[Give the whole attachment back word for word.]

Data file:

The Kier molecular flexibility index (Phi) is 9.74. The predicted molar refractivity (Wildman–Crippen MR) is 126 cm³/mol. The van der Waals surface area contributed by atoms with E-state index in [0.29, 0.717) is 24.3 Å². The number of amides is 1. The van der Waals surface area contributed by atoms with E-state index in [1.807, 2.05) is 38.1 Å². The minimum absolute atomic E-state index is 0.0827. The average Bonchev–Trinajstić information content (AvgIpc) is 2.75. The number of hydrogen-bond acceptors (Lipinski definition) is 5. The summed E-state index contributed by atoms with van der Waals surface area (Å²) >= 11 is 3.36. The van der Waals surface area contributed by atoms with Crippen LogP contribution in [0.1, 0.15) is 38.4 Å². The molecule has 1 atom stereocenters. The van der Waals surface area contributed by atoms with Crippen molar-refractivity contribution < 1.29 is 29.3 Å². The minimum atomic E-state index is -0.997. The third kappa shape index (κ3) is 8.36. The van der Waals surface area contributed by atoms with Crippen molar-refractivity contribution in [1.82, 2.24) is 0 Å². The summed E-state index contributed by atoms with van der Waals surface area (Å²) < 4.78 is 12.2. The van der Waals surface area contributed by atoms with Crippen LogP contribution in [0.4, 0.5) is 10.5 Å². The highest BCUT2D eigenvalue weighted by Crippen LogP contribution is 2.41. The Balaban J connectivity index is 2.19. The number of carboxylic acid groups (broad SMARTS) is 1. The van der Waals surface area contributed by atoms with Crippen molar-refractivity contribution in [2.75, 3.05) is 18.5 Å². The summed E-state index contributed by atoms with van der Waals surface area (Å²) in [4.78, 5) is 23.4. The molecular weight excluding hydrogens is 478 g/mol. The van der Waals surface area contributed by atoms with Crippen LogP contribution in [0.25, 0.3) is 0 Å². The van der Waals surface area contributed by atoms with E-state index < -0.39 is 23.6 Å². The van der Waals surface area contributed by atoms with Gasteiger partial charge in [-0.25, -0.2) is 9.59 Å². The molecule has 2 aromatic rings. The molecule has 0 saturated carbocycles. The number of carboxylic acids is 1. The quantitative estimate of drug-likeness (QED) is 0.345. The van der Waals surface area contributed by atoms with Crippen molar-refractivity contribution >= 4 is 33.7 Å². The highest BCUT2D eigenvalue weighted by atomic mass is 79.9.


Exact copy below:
The Kier molecular flexibility index (Phi) is 9.74. The predicted molar refractivity (Wildman–Crippen MR) is 126 cm³/mol. The van der Waals surface area contributed by atoms with E-state index in [0.29, 0.717) is 24.3 Å². The number of amides is 1. The van der Waals surface area contributed by atoms with E-state index in [1.807, 2.05) is 38.1 Å². The minimum absolute atomic E-state index is 0.0827. The average Bonchev–Trinajstić information content (AvgIpc) is 2.75. The number of hydrogen-bond acceptors (Lipinski definition) is 5. The summed E-state index contributed by atoms with van der Waals surface area (Å²) >= 11 is 3.36. The van der Waals surface area contributed by atoms with Crippen LogP contribution in [0.1, 0.15) is 38.4 Å². The molecule has 1 atom stereocenters. The van der Waals surface area contributed by atoms with Crippen molar-refractivity contribution < 1.29 is 29.3 Å². The minimum atomic E-state index is -0.997. The third kappa shape index (κ3) is 8.36. The van der Waals surface area contributed by atoms with Crippen molar-refractivity contribution in [1.82, 2.24) is 0 Å². The summed E-state index contributed by atoms with van der Waals surface area (Å²) < 4.78 is 12.2. The van der Waals surface area contributed by atoms with Crippen LogP contribution in [0.4, 0.5) is 10.5 Å². The highest BCUT2D eigenvalue weighted by Crippen LogP contribution is 2.41. The Balaban J connectivity index is 2.19. The number of carboxylic acid groups (broad SMARTS) is 1. The van der Waals surface area contributed by atoms with Crippen molar-refractivity contribution in [2.75, 3.05) is 18.5 Å². The summed E-state index contributed by atoms with van der Waals surface area (Å²) in [4.78, 5) is 23.4. The molecular weight excluding hydrogens is 478 g/mol. The van der Waals surface area contributed by atoms with Crippen LogP contribution in [0.25, 0.3) is 0 Å². The van der Waals surface area contributed by atoms with E-state index < -0.39 is 23.6 Å². The van der Waals surface area contributed by atoms with Gasteiger partial charge in [-0.25, -0.2) is 9.59 Å². The molecule has 2 aromatic rings. The molecule has 0 saturated carbocycles. The number of carboxylic acids is 1. The quantitative estimate of drug-likeness (QED) is 0.345. The van der Waals surface area contributed by atoms with Crippen molar-refractivity contribution >= 4 is 33.7 Å². The highest BCUT2D eigenvalue weighted by atomic mass is 79.9.